Voiced/voiceless (was:Re: Chinese Dialect Question)
|From:||Estel Telcontar <estel_telcontar@...>|
|Date:||Friday, October 10, 2003, 20:10|
Paul Bennett ha tera a:
> Voiceless sounds in English include p, t, k, ch, f, h.
Also s, sh, and th as in "thing"
> Voiced sounds in English include b, d, g, j, v, m, n, ng and most of
> the other letters.
> The "simple" definition of the difference between voiced and
> voiceless is that in voiced sounds, the vocal chords are vibrating
> while the mouth makes the shapes it makes and the person breathes
> out, whereas in voiceless sounds, they are not.
> Touch your throat when you say a voiced letter (e.g. "ba ga da ma").
> You will be able to feel a vibration that is not there when you say a
> voicelss letter (e.g. "pa ka ta ha"). Try alternating voiced and
> voiceless letters (e.g. "ba pa ba pa ba pa"). All the vowels in
> English are normally voiced. When you whisper, all the sounds you
> make are voiceless.
This works especially well if you use sounds like "s" and "z" that can
be held for a while... if you say ssssssszzzzzzzzsssssszzzzzz, and feel
your throat, you can feel the difference.
> Also, voiceless sounds in English are usually followed by a small
> puff of nearly-silent air, before the vowel. Purists will tell you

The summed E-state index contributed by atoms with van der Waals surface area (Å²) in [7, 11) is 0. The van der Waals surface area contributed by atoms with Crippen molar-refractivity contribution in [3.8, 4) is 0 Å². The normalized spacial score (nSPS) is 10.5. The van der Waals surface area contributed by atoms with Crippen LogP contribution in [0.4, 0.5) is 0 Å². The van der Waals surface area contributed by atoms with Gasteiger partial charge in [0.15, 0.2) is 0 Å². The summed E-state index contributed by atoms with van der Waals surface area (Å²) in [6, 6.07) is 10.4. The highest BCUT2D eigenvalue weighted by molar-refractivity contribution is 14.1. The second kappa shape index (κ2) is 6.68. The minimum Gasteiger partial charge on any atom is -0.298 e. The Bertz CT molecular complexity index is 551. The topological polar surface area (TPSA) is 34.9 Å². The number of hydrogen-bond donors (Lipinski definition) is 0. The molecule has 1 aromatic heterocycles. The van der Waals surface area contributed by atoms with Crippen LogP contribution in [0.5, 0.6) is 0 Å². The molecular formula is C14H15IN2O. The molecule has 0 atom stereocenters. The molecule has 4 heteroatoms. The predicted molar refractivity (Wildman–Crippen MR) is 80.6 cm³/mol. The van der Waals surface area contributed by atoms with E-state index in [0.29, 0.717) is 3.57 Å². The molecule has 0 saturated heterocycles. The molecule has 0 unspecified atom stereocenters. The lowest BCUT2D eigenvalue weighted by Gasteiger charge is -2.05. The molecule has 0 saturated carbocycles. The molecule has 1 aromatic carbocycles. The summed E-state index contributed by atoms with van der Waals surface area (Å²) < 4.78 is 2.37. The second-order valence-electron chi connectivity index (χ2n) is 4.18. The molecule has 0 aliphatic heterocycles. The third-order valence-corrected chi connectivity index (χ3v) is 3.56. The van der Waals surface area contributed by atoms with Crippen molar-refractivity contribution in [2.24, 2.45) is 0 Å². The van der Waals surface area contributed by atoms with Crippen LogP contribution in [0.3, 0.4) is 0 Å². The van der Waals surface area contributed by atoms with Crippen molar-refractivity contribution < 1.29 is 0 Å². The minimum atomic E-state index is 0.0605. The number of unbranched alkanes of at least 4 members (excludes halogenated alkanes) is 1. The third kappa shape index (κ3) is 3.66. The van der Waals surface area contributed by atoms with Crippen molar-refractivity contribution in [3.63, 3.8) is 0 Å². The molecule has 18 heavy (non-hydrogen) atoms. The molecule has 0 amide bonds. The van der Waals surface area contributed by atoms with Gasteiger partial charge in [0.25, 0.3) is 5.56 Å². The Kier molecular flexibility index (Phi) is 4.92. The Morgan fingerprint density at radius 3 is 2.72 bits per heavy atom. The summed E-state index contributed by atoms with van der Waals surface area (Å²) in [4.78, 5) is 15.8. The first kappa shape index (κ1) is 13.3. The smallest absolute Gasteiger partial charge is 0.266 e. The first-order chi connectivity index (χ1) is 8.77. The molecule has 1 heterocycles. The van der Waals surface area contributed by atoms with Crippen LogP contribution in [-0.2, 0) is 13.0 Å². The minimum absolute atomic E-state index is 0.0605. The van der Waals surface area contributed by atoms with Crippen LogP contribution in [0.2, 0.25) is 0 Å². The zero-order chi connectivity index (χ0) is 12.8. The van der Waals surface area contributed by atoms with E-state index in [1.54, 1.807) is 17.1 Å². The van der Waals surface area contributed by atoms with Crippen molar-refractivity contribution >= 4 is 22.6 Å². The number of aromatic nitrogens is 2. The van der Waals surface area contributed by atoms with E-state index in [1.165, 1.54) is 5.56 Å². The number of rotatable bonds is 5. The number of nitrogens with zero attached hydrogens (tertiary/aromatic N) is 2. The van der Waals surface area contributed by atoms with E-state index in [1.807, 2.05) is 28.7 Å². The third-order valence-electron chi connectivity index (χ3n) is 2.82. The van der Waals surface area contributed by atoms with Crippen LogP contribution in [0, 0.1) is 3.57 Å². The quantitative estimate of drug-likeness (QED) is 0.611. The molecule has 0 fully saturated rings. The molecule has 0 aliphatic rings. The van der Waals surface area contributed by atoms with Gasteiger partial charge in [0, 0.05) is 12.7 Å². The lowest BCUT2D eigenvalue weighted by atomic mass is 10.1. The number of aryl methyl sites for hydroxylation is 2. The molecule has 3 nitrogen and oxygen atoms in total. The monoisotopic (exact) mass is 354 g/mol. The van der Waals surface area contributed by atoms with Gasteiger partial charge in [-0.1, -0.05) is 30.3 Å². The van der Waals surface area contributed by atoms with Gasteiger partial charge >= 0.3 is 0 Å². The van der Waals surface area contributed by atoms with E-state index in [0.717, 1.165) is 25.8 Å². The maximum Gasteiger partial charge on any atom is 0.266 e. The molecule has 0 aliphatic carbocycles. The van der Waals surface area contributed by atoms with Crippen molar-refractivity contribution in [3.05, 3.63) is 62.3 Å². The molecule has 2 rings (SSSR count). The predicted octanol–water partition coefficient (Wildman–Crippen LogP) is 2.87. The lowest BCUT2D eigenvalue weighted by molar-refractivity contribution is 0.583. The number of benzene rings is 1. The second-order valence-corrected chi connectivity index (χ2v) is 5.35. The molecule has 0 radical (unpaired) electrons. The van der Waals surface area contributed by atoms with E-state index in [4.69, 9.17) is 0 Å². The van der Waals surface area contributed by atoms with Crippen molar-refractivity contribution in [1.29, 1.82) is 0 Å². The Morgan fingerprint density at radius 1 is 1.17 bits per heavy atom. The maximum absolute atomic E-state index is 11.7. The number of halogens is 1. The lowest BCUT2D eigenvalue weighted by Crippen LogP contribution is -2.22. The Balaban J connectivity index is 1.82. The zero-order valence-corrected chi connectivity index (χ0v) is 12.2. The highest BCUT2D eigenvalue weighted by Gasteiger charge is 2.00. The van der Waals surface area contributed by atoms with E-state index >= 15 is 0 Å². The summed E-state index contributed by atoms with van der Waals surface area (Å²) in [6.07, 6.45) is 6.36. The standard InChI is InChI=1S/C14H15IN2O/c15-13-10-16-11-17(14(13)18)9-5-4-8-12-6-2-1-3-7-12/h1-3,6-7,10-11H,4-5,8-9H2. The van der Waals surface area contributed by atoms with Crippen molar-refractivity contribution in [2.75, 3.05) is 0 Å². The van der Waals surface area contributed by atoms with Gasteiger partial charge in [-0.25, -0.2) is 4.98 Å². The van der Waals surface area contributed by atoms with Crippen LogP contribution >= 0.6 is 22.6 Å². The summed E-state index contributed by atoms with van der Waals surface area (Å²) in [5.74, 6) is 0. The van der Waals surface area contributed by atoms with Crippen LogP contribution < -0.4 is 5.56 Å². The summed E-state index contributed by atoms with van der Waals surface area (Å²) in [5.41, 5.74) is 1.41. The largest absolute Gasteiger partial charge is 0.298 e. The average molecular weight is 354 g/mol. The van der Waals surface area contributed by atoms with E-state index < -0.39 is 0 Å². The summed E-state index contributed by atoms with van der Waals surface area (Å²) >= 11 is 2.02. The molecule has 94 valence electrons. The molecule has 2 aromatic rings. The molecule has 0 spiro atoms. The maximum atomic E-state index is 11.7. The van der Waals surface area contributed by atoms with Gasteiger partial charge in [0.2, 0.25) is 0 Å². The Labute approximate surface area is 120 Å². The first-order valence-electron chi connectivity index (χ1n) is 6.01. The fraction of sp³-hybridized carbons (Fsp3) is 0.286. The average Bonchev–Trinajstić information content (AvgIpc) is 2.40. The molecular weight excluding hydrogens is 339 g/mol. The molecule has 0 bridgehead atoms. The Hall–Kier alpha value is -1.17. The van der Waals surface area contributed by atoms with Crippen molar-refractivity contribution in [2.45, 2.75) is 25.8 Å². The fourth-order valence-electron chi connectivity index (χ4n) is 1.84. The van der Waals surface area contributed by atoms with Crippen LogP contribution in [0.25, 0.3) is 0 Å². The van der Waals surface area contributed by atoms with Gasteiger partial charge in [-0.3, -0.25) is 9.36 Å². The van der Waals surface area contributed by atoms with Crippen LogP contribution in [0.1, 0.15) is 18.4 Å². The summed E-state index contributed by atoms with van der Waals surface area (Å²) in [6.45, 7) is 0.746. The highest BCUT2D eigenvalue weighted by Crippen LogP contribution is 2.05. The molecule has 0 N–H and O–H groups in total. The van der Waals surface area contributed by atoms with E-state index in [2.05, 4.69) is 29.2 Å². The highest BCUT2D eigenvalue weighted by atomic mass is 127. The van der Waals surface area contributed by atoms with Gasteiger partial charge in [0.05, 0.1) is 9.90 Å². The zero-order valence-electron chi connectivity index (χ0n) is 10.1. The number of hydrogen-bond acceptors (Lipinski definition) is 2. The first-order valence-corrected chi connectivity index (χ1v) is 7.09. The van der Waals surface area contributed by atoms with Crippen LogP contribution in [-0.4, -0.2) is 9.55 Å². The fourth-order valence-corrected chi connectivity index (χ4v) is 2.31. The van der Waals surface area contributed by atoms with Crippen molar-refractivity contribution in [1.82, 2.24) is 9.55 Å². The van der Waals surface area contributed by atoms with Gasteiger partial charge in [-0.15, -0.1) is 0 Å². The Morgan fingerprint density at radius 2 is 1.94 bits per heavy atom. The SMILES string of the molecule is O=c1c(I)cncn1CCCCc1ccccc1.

> that this makes the English voiceless sounds actually Aspirated, and
> I would tend to agree, but it's largely an irrelevant distinction
> unless a language has all three of Voiceless, Voiced and Aspirated
> To hear the difference between a true Voiceless sound and an
> Aspirated sound, try saying the following pairs of words. The first
> has an Aspirated stop, the second has a Voiceless stop (after the
> kip / skip
> top / stop
> pat / spat
> Hear the difference? Probably not, at first, but it's there. I
> suspect that in different regional accents, the difference might be
> greater or smaller.
Even if you can't hear the difference, you can probably feel it by
putting your hand in front of your mouth as you say the words. You
should feel a slight puff of air when you say the aspirated sounds, but
not when you say the unaspirated ones.
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